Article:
1. Parts bear no relation to watchmaker’s technical abilities. The proof is easily understood, parts account are close to the most qualified watchmakers.
    2. The reason approximately 60 Swiss watch companies stopped the sale of their parts to watchmakers is a matter of greed and control.
    3. The doors are not closed, far away however, again approximately 60 Swiss watch companies will not change their policies that bring them hundred of million yearly, and if you do not accept these policies they ignore you.
    4. Learning from the eldest and qualified make no longer any sense for two reasons: First without parts no one can work, then the industry could careless of your knowledge unless you accept to enforce their policies. For some is to learn from them, an example Swatch force watchmaker to learn how to oil what their own web site claim should not be oiled. Just writing it makes me laugh!!

    I must state as fact again would you be able to say that one technical question was not answered on HM? No the eldest or knowledgeable always give an answer with explanation.
    I follow by stating again that you can learn by studying technical information. Imagine how absurd is, taking a course on how to oil a Rolex that has been on the market for over 50 years? Watches are not difficult to understand and certainly when you know how to oil one 99% of others are oiled the same way. Example any shockproof system is always oiled the same way regardless of the brand a minimum of half the surface of the jewel to a maximum of ¾ of the surface of the jewel. Now for the choice of the oil experience will guide you more than anything else since most have different choices, but most of us the eldest do try them and then decide.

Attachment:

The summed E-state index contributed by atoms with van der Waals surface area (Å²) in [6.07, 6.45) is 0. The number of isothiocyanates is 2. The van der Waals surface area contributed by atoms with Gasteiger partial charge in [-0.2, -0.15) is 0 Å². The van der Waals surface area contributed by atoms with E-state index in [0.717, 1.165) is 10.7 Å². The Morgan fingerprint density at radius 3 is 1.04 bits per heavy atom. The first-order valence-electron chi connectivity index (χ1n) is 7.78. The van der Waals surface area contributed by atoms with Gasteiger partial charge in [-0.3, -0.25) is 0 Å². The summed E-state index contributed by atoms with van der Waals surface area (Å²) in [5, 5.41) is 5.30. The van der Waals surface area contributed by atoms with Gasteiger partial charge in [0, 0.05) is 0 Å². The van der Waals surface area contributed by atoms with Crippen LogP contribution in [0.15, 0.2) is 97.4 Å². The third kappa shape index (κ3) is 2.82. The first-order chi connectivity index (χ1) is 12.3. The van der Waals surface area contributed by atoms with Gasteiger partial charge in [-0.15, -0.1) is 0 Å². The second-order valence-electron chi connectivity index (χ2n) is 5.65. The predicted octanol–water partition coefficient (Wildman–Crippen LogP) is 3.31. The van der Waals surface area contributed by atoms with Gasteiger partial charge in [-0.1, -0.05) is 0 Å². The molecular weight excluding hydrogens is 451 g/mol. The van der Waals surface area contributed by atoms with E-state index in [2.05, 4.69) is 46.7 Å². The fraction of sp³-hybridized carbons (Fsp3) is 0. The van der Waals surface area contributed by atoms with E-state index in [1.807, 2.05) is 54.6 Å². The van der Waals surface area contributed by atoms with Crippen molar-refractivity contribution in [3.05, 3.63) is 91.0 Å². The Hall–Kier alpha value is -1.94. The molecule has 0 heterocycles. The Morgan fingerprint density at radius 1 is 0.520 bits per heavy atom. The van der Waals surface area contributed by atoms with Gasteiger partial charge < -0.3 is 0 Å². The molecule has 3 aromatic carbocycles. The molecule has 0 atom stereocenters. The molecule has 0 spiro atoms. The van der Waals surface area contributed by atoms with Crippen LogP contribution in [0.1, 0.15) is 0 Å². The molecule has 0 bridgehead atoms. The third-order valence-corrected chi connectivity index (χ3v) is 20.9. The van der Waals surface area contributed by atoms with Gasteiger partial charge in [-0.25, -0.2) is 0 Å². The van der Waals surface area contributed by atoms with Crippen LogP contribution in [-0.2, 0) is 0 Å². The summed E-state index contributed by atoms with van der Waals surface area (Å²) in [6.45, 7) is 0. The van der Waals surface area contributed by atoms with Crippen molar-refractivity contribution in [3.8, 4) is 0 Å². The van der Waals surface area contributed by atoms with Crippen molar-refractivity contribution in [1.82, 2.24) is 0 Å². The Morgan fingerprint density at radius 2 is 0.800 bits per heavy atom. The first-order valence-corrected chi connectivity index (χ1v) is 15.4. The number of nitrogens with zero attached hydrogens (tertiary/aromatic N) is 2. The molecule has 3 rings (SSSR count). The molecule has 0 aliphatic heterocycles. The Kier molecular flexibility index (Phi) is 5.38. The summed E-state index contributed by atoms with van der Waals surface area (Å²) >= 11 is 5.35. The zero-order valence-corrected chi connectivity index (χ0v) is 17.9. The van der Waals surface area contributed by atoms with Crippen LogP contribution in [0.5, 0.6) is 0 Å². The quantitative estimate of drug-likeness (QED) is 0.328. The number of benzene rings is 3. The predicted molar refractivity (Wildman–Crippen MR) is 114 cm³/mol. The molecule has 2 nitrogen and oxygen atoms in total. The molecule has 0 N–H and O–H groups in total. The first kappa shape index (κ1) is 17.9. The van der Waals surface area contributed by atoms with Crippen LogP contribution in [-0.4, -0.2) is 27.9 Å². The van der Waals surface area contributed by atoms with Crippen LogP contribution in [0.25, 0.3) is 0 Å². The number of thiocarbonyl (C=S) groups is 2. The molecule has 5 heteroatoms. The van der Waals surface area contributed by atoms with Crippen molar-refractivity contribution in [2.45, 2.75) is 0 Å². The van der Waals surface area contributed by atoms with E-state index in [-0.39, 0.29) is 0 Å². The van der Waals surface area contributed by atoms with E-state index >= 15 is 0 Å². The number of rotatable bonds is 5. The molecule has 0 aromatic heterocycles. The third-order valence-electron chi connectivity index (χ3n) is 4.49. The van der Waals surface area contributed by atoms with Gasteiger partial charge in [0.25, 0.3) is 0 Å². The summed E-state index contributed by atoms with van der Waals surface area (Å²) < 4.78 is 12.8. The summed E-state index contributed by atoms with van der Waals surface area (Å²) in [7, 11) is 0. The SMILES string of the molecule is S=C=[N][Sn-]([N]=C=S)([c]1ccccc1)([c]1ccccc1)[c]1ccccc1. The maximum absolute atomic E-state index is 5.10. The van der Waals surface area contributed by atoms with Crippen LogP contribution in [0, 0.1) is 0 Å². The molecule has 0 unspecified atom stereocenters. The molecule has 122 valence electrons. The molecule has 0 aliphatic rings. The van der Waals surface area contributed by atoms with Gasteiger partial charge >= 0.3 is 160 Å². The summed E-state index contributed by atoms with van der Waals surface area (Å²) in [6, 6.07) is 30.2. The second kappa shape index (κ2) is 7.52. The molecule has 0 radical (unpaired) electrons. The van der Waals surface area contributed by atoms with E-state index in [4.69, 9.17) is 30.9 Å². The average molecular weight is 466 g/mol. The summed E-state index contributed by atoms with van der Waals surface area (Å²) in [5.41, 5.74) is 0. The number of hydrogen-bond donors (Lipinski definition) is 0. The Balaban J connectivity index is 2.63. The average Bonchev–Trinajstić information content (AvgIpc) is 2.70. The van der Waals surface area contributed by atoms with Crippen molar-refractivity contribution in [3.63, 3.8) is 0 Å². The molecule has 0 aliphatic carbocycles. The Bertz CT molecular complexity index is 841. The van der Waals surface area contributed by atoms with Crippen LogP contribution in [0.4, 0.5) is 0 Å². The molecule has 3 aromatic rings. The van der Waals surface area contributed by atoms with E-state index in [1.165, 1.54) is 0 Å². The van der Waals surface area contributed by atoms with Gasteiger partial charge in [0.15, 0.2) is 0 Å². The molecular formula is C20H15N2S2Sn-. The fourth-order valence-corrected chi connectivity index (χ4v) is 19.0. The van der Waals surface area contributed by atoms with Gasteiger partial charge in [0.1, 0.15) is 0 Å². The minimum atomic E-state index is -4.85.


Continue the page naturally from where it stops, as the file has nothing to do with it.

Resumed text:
One more important point, you can’t please every companies’ request, oils, grease, techniques, tooling and machines, they all have different requirements. I already explained the difference of watchmaker’s technical training: one will learn to prepare him-self/her-self to work in a company, the other will learn to be ready to repair/servicing any watch presented to him/her.

    To conclude the Swiss watch industry is preparing watchmaker skill to fit their need only, the one who can repair/service any watch on the market is today considered as competition and must be eliminated at all cost. I let you figure out where AWCI fits.

    Andre

  4. J.Peter
    Posted May 4, 2012 at 9:35 pm | Permalink

    Andre, I appreciate your comments. It is my impression based on many conversations that you feel AWCI does no good for the watchmakers of today and that you see no value in a watchmaking organization. I see value in it and seek to improve the only organization for watchmakers that exists currently in the United States.

    The only question that goes unanswered on Horology-Matters is the one I posed about what watchmakers want from a watchmaking organization. Not one idea has been given yet.